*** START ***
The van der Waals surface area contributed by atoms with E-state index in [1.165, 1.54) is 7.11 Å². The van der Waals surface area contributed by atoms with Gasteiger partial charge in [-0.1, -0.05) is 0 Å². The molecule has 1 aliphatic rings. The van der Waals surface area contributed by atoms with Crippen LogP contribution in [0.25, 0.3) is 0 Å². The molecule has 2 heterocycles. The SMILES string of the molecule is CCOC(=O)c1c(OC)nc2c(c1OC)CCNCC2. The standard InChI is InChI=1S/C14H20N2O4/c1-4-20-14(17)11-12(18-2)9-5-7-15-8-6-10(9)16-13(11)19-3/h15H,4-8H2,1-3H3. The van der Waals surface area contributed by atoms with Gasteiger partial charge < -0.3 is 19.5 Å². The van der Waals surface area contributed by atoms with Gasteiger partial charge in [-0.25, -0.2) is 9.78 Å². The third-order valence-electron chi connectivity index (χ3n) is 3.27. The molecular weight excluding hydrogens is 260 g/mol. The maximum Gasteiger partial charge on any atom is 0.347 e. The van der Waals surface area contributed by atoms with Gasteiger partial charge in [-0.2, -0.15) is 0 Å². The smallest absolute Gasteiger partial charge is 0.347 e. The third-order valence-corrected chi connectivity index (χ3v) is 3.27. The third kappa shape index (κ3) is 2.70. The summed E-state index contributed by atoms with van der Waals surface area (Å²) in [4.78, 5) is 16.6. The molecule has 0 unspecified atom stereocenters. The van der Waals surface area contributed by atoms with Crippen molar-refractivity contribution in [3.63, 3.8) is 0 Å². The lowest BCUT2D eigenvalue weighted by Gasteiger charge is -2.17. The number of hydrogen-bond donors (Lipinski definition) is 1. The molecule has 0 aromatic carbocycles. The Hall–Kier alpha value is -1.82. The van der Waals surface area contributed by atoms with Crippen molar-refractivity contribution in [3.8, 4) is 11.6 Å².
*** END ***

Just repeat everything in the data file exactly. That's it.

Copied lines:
The van der Waals surface area contributed by atoms with E-state index in [1.165, 1.54) is 7.11 Å². The van der Waals surface area contributed by atoms with Gasteiger partial charge in [-0.1, -0.05) is 0 Å². The molecule has 1 aliphatic rings. The van der Waals surface area contributed by atoms with Crippen LogP contribution in [0.25, 0.3) is 0 Å². The molecule has 2 heterocycles. The SMILES string of the molecule is CCOC(=O)c1c(OC)nc2c(c1OC)CCNCC2. The standard InChI is InChI=1S/C14H20N2O4/c1-4-20-14(17)11-12(18-2)9-5-7-15-8-6-10(9)16-13(11)19-3/h15H,4-8H2,1-3H3. The van der Waals surface area contributed by atoms with Gasteiger partial charge < -0.3 is 19.5 Å². The van der Waals surface area contributed by atoms with Gasteiger partial charge in [-0.25, -0.2) is 9.78 Å². The third-order valence-electron chi connectivity index (χ3n) is 3.27. The molecular weight excluding hydrogens is 260 g/mol. The maximum Gasteiger partial charge on any atom is 0.347 e. The van der Waals surface area contributed by atoms with Gasteiger partial charge in [-0.2, -0.15) is 0 Å². The smallest absolute Gasteiger partial charge is 0.347 e. The third-order valence-corrected chi connectivity index (χ3v) is 3.27. The third kappa shape index (κ3) is 2.70. The summed E-state index contributed by atoms with van der Waals surface area (Å²) in [4.78, 5) is 16.6. The molecule has 0 unspecified atom stereocenters. The van der Waals surface area contributed by atoms with Crippen molar-refractivity contribution in [3.63, 3.8) is 0 Å². The lowest BCUT2D eigenvalue weighted by Gasteiger charge is -2.17. The number of hydrogen-bond donors (Lipinski definition) is 1. The molecule has 0 aromatic carbocycles. The Hall–Kier alpha value is -1.82. The van der Waals surface area contributed by atoms with Crippen molar-refractivity contribution in [3.8, 4) is 11.6 Å².